Blood Builders (Hematinics)

Administration of hematinics (also known as blood builders) to horses, either in the form of dietary supplements or as injectable compounds, is commonly practiced by owners, trainers, and veterinarians.
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Administration of hematinics (also known as “blood builders”) to horses, either in the form of dietary supplements or as injectable compounds, is commonly practiced by owners, trainers, and veterinarians. The general objective in using these compounds is to increase a horse’s supply of nutrients essential for the synthesis of hemoglobin and red blood cells (RBCs) and, in doing so, “build the blood” by increasing the number of RBCs. The basis for this practice seems obvious–the higher the number of RBCs, the better exercise performance will be.

Unfortunately, life is never that simple.

Yes, hematinics do supply nutrients that are essential for the production of RBC. However, their administration does not necessarily result in “blood boosting,” and the need for hematinics depends on a number of factors, particularly the make-up of the horse’s overall diet.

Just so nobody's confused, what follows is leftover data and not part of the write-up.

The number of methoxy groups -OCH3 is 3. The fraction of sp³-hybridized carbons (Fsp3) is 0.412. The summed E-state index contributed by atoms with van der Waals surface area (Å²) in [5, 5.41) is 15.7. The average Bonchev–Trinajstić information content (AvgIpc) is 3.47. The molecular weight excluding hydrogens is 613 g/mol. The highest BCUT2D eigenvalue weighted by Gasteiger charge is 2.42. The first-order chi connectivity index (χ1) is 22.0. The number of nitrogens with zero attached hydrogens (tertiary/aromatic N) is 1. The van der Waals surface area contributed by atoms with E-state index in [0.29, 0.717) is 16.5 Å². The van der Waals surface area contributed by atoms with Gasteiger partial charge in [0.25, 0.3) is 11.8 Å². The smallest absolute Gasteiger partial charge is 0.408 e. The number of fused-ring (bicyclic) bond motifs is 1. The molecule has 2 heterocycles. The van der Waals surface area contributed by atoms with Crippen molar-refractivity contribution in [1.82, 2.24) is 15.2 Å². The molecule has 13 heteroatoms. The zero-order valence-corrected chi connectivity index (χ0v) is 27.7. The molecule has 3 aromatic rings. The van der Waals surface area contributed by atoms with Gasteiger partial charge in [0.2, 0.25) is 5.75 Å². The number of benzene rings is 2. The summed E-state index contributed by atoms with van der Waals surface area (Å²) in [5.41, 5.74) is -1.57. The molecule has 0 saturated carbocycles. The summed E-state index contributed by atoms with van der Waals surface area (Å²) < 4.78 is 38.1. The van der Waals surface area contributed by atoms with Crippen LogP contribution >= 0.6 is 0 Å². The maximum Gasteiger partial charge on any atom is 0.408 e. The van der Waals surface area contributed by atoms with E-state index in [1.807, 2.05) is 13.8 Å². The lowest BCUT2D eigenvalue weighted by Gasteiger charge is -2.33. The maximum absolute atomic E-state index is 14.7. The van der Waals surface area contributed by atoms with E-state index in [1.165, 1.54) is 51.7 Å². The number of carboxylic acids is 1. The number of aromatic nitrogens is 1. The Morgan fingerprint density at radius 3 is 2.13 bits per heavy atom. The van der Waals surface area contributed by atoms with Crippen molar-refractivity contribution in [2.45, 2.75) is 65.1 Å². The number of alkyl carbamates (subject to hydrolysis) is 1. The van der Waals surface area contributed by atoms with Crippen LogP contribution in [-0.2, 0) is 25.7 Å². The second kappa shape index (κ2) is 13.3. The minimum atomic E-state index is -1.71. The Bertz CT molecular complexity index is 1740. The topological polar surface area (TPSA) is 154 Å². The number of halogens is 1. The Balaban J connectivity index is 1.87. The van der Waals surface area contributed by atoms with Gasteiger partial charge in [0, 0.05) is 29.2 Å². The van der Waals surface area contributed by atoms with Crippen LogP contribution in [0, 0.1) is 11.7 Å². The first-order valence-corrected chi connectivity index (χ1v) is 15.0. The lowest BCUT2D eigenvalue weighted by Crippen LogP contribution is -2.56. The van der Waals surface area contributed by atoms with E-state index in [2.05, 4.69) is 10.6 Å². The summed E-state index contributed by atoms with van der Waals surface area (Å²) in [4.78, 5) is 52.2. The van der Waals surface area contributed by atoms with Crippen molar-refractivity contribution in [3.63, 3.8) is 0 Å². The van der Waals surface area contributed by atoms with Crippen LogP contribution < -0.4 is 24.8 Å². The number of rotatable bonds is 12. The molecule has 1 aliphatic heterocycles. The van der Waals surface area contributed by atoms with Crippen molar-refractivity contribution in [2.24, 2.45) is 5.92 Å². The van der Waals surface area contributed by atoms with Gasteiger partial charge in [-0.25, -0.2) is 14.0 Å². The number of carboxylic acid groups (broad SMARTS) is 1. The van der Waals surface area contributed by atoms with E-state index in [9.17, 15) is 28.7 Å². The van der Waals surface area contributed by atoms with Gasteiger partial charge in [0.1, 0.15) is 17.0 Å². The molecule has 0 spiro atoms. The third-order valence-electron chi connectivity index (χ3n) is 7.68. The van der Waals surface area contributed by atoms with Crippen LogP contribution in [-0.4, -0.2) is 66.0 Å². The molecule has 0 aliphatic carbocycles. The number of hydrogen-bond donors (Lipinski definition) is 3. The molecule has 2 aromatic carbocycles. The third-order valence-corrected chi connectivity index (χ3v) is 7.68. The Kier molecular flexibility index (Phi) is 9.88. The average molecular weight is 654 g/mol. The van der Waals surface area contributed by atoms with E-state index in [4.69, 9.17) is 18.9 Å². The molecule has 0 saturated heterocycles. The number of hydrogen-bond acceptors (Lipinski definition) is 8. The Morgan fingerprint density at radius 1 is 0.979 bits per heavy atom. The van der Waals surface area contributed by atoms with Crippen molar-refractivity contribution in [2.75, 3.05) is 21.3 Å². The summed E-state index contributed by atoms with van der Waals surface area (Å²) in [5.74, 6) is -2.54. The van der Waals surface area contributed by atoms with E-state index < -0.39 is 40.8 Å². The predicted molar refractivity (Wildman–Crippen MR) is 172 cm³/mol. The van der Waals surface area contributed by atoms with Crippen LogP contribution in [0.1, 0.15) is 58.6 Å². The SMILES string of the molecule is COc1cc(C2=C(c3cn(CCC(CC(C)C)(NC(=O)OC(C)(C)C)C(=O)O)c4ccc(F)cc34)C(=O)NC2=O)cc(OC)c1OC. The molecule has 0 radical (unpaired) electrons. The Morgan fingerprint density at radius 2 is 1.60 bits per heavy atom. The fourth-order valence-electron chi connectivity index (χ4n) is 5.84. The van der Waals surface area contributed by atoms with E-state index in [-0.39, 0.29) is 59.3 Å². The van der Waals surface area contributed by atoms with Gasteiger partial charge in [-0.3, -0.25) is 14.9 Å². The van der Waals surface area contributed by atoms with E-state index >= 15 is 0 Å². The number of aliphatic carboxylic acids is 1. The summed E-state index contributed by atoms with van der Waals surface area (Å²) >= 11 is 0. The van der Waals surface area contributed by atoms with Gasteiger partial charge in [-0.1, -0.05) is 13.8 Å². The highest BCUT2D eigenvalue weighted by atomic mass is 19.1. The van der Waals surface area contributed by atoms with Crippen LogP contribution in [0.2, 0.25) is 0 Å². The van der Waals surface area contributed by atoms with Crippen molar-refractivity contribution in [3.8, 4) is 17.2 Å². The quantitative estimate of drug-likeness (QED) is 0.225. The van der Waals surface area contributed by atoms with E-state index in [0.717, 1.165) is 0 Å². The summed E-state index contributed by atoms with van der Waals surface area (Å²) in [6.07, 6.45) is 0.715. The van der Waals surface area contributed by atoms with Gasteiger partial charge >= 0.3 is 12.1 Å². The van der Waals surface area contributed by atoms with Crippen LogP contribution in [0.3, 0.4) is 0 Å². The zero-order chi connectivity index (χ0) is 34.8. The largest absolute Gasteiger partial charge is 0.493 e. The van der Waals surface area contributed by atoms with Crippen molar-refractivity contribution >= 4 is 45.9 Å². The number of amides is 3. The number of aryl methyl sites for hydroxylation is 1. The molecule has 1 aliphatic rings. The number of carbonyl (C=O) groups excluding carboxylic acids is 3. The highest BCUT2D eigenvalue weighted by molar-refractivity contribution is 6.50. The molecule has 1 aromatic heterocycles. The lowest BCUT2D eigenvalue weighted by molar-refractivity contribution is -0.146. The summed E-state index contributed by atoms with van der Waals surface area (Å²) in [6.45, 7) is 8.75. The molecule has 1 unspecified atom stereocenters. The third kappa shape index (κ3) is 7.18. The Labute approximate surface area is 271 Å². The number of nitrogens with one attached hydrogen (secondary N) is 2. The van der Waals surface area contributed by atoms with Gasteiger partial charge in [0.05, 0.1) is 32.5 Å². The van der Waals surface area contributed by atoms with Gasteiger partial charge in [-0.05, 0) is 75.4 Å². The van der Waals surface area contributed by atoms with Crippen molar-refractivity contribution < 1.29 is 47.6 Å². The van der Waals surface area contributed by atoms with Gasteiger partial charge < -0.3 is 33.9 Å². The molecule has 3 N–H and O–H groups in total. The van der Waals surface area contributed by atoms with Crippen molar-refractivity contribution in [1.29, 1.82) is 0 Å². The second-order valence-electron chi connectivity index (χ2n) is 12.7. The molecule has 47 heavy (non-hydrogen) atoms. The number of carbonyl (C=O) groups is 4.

I am sure that many of you are aware of the current furor in human athletics concerning use of the doping agent erythropoietin (EPO). EPO, a hormone pro-duced by the kidneys, stimulates RBC production. With the advent of genetic engineering, human EPO became commercially available and, inevitably, human athletes looked to this drug as a means to boost performance. We also know that EPO has been used in horses, and currently there is concern among the racing authorities regarding illegal use of this drug (i.e., doping) in racehorses

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Written by:

Ray Geor, BVSc, PhD, Dipl. ACVIM, is the pro vice-chancellor of the Massey University College of Sciences, in Palmerston North, New Zealand.

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